The results of acid and base treatment are shown in Table 1.
TABLE 1__________________________________________________________________________Preincubation Clinical Pool 1 Clinical Pool 2 EB's 3.4 EB's 1.72 Condition: OD 492/620 OD 492/620 OD 492/620 OD 492/620__________________________________________________________________________No Treatment 0.135 2.775 0.361 0.254Acid treated 0.087 0.401 0.247 0.168Base Treated 0.303 1.873 0.431 0.213__________________________________________________________________________
The effectiveness of the various alkylating agents in modifying endogenous antibodies and enhance the EIA signal was demonstrated with seropositive plasma (human anti-chlamydia in plasma) and equine anti-chlamydia models. Human anti-chlamydia seropositive plasma or immunoaffinity purified equine anti-chlamydia were mixed with Chlamydia trachomatis Elementary Bodies (serovar L2, usually 1.5.times.10.sup.6 EB's/ml final) and extracted as described in Example 1.
The effectiveness of each alkylating agent was assessed by comparison to sample treated with only buffer. As shown in Table 2, after the alkylating agents have been inactivated by addition of a neutralizing agent in STS B, an immediate enhancement of analyte detection is seen at time zero with the alkylating agents glutaraldehyde and cyclohexanedione as compared to treatment with just buffer.
TABLE 2__________________________________________________________________________ Treatments Time 0 hr post Extr. Time 120 hr post extr. OD 492/620 OD 492/620 % Change__________________________________________________________________________Buffer 1.479 .+-. 0.086 0.938 .+-. 0.048 37% drop1% Glutaraldehyde 1.821 .+-. 0.035 1.743 .+-. 0.073 4% drop1% Glutaraldehyde/25 mM DTT 1.895 .+-. 0.078 1.975 .+-. 0.129 4% increase50 mM Cyclohexanedione 1.851 .+-. 0.031 1.546 .+-. 0.009 17% drop50 mM Cyclohexanedione/25 mM DTT 2.379 .+-. 0.137 2.488 .+-. 0.026 4% increase25 mM DTT 1.977 .+-. 0.051 2.241 .+-. 0.059 13% increase__________________________________________________________________________
The results shown in Table 2 demonstrate that the alkaline extraction alone without an alkylating agent will perturb anti-chlamydia antibody rendering it less able to interfere with analyte detection. Over time, however, the alkaline perturbed antibodies renatured in the sample with buffer alone and effectively neutralized EIA signal by interfering with antigen capture or detection in the Pathfinder format.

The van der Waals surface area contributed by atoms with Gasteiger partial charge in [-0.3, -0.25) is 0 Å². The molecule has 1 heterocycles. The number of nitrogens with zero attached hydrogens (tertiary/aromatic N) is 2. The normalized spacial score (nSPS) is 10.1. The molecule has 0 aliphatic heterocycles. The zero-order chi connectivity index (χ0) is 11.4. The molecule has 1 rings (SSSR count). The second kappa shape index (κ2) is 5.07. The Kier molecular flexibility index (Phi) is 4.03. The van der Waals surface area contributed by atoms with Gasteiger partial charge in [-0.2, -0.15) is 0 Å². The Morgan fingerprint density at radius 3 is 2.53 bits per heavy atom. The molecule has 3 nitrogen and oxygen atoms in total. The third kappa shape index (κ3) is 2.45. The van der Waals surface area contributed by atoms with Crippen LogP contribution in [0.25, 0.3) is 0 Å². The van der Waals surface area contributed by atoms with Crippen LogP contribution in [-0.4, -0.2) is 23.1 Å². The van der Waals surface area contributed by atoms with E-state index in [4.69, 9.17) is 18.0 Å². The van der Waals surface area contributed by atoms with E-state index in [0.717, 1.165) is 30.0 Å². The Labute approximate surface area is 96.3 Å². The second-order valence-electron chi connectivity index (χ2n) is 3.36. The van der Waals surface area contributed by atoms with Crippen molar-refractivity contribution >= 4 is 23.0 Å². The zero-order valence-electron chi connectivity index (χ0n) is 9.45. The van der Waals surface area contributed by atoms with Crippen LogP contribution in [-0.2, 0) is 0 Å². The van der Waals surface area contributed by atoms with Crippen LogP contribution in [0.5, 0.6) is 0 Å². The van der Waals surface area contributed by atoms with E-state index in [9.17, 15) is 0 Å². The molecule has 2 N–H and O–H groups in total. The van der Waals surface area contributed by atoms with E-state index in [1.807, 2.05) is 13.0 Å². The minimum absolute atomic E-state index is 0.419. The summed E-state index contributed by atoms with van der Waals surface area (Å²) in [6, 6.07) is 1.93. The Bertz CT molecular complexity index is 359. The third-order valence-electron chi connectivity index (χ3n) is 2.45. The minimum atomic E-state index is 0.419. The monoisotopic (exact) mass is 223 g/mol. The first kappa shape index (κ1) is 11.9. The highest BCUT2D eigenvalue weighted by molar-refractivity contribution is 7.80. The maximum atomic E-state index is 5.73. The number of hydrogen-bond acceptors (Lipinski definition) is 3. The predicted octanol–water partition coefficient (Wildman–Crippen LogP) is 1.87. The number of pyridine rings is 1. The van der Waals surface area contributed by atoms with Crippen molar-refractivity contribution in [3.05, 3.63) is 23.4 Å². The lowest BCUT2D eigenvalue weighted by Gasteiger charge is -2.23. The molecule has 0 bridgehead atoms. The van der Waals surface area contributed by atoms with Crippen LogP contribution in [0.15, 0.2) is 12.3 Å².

At 0 hr post extraction, (Table 2) the buffer treated sample has an OD 20% and 22% below those of samples extracted in the presence of 1% glutaraldehyde with and without DTT, respectively. At 120 hours post extraction, the samples extracted in the presence of just buffer dropped 37% as compared to the extractions with 1% glutaraldehyde and 50 mM cyclohexanedione which dropped slightly. Combining 25 mM DTT with the glutaraldehyde and cyclohexanedione resulted in a slight increase in signal from time zero.
Chlamydia Elementary Body preparations were mixed with various concentrations of equine anti-chlamydia, pretreated after extraction with detergent with the 1% glutaraldehyde/25 mM DTT or buffer and carried through the EIA procedure described above. Samples pretreated with the alkylating/cross linking glutaraldehyde show a marked increase in signal, shown in FIG. 1, proportional to buffer treated samples at time zero (post extraction) at all concentrations of equine anti chlamydia except 0.2 ug/ml, which approached the limits of neutralization activity. Human anti-chlamydia (P1) demonstrated a nearly equivalent neutralization effect as 1.6 ug/ml equine anti-chlamydia in the absence of glutaraldehyde.
The influence of equine or human anti-chlamydia on EIA signal generation were evaluated at several timepoints post-extraction. In the absence of glutaraldehyde, the sensitivity of the assay at zero hours post extraction was much greater than at 24 or 48 hours post-extraction as seen by a decrease in OD shown in FIG. 2. In the presence of glutaraldehyde/DTT, as shown in FIG. 3 the differences were not as pronounced over time and the overall detection of chlamydial antigen was not blocked by equine-anti-chlamydia.
The presence of human anti-chlamydia (Hu specimens, and the effect of pretreatment of the sample with glutaraldehyde/DTT, was further demonstrated by western blot immunoassay procedures. Clinical specimens were pretreated as described above in the presence or absence of glutaraldehyde/DTT and monitored for a loss of EIA signal, indicative of the presence of Hu samples with the greatest loss of EIA signal had immunoreactive Hu 4. In the matched samples containing glutaraldehyde, no immunoreactive human anti-MOMP (Hu
Table 3 shows the results on analyte detection when different concentrations of various alkylating agents were used. 0.1 ml of chlamydia antigen was added to seropositive plasma and mixed with STS A, vortexed for 10 seconds and then incubated for 10 minutes. 0.1 ml alkylating agent or buffer was then added, the solution vortexed for 10 seconds and incubated for 10 minutes. Prior to conducting the immunoassay, 0.1 ml STS B was added and the sample solution vortexed for 10 seconds. As can be seen from Table 3, the lower concentrations of alkylating agents were not as effective 48 hours post extraction in eliminating interference of endogenous antibodies but were more effective than just buffer at 0 hr and 24 hr post extraction.